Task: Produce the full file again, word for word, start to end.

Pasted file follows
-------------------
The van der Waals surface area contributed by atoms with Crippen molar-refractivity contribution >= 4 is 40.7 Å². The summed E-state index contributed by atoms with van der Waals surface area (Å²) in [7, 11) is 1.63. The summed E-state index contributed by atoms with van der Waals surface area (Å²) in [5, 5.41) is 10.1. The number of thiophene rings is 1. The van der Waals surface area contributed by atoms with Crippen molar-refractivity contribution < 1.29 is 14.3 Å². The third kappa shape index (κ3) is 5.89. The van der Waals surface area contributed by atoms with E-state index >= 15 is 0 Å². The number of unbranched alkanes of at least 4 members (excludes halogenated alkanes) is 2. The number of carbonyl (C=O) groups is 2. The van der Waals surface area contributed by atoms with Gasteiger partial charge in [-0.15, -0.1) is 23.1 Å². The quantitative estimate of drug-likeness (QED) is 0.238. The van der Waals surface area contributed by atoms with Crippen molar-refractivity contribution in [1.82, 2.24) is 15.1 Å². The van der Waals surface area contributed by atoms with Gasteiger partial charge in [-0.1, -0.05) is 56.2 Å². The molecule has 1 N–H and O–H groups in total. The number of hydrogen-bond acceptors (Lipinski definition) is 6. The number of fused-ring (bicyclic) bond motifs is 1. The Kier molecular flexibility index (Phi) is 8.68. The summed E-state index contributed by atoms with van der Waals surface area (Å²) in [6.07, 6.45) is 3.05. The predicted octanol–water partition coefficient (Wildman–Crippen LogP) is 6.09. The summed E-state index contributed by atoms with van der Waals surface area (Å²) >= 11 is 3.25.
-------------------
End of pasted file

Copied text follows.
The van der Waals surface area contributed by atoms with Crippen molar-refractivity contribution >= 4 is 40.7 Å². The summed E-state index contributed by atoms with van der Waals surface area (Å²) in [7, 11) is 1.63. The summed E-state index contributed by atoms with van der Waals surface area (Å²) in [5, 5.41) is 10.1. The number of thiophene rings is 1. The van der Waals surface area contributed by atoms with Crippen molar-refractivity contribution < 1.29 is 14.3 Å². The third kappa shape index (κ3) is 5.89. The van der Waals surface area contributed by atoms with E-state index >= 15 is 0 Å². The number of unbranched alkanes of at least 4 members (excludes halogenated alkanes) is 2. The number of carbonyl (C=O) groups is 2. The van der Waals surface area contributed by atoms with Gasteiger partial charge in [-0.15, -0.1) is 23.1 Å². The quantitative estimate of drug-likeness (QED) is 0.238. The van der Waals surface area contributed by atoms with Crippen molar-refractivity contribution in [1.82, 2.24) is 15.1 Å². The van der Waals surface area contributed by atoms with Gasteiger partial charge in [-0.1, -0.05) is 56.2 Å². The molecule has 1 N–H and O–H groups in total. The number of hydrogen-bond acceptors (Lipinski definition) is 6. The number of fused-ring (bicyclic) bond motifs is 1. The Kier molecular flexibility index (Phi) is 8.68. The summed E-state index contributed by atoms with van der Waals surface area (Å²) in [6.07, 6.45) is 3.05. The predicted octanol–water partition coefficient (Wildman–Crippen LogP) is 6.09. The summed E-state index contributed by atoms with van der Waals surface area (Å²) >= 11 is 3.25.